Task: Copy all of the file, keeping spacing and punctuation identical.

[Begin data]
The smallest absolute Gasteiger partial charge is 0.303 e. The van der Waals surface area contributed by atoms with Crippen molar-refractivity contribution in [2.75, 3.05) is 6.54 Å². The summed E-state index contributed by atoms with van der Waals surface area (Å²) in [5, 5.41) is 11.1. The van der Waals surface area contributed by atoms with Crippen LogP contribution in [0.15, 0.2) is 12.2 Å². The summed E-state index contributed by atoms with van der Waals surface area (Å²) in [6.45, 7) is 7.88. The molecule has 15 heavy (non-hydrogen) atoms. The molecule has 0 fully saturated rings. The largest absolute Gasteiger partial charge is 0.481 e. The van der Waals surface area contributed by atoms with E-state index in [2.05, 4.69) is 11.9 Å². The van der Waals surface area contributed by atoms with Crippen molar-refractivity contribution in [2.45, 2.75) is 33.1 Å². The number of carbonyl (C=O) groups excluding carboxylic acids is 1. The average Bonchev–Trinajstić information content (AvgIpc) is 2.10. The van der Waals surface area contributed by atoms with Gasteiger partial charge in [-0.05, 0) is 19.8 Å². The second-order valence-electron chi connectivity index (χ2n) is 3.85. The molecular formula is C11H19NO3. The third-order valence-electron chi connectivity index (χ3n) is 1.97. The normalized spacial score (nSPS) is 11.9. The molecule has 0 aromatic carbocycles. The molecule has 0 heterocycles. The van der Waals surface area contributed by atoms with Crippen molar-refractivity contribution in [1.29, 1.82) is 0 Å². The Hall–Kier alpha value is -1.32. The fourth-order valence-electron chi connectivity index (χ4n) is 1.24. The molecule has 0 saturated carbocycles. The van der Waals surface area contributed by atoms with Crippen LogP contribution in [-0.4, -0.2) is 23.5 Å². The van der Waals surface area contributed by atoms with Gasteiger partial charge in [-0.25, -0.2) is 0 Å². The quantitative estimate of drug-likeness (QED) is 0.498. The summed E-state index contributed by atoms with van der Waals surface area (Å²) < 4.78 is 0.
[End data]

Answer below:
The smallest absolute Gasteiger partial charge is 0.303 e. The van der Waals surface area contributed by atoms with Crippen molar-refractivity contribution in [2.75, 3.05) is 6.54 Å². The summed E-state index contributed by atoms with van der Waals surface area (Å²) in [5, 5.41) is 11.1. The van der Waals surface area contributed by atoms with Crippen LogP contribution in [0.15, 0.2) is 12.2 Å². The summed E-state index contributed by atoms with van der Waals surface area (Å²) in [6.45, 7) is 7.88. The molecule has 15 heavy (non-hydrogen) atoms. The molecule has 0 fully saturated rings. The largest absolute Gasteiger partial charge is 0.481 e. The van der Waals surface area contributed by atoms with E-state index in [2.05, 4.69) is 11.9 Å². The van der Waals surface area contributed by atoms with Crippen molar-refractivity contribution in [2.45, 2.75) is 33.1 Å². The number of carbonyl (C=O) groups excluding carboxylic acids is 1. The average Bonchev–Trinajstić information content (AvgIpc) is 2.10. The van der Waals surface area contributed by atoms with Gasteiger partial charge in [-0.05, 0) is 19.8 Å². The second-order valence-electron chi connectivity index (χ2n) is 3.85. The molecular formula is C11H19NO3. The third-order valence-electron chi connectivity index (χ3n) is 1.97. The normalized spacial score (nSPS) is 11.9. The molecule has 0 aromatic carbocycles. The molecule has 0 heterocycles. The van der Waals surface area contributed by atoms with Crippen molar-refractivity contribution in [1.29, 1.82) is 0 Å². The Hall–Kier alpha value is -1.32. The fourth-order valence-electron chi connectivity index (χ4n) is 1.24. The molecule has 0 saturated carbocycles. The van der Waals surface area contributed by atoms with Crippen LogP contribution in [-0.4, -0.2) is 23.5 Å². The van der Waals surface area contributed by atoms with Gasteiger partial charge in [-0.25, -0.2) is 0 Å². The quantitative estimate of drug-likeness (QED) is 0.498. The summed E-state index contributed by atoms with van der Waals surface area (Å²) < 4.78 is 0.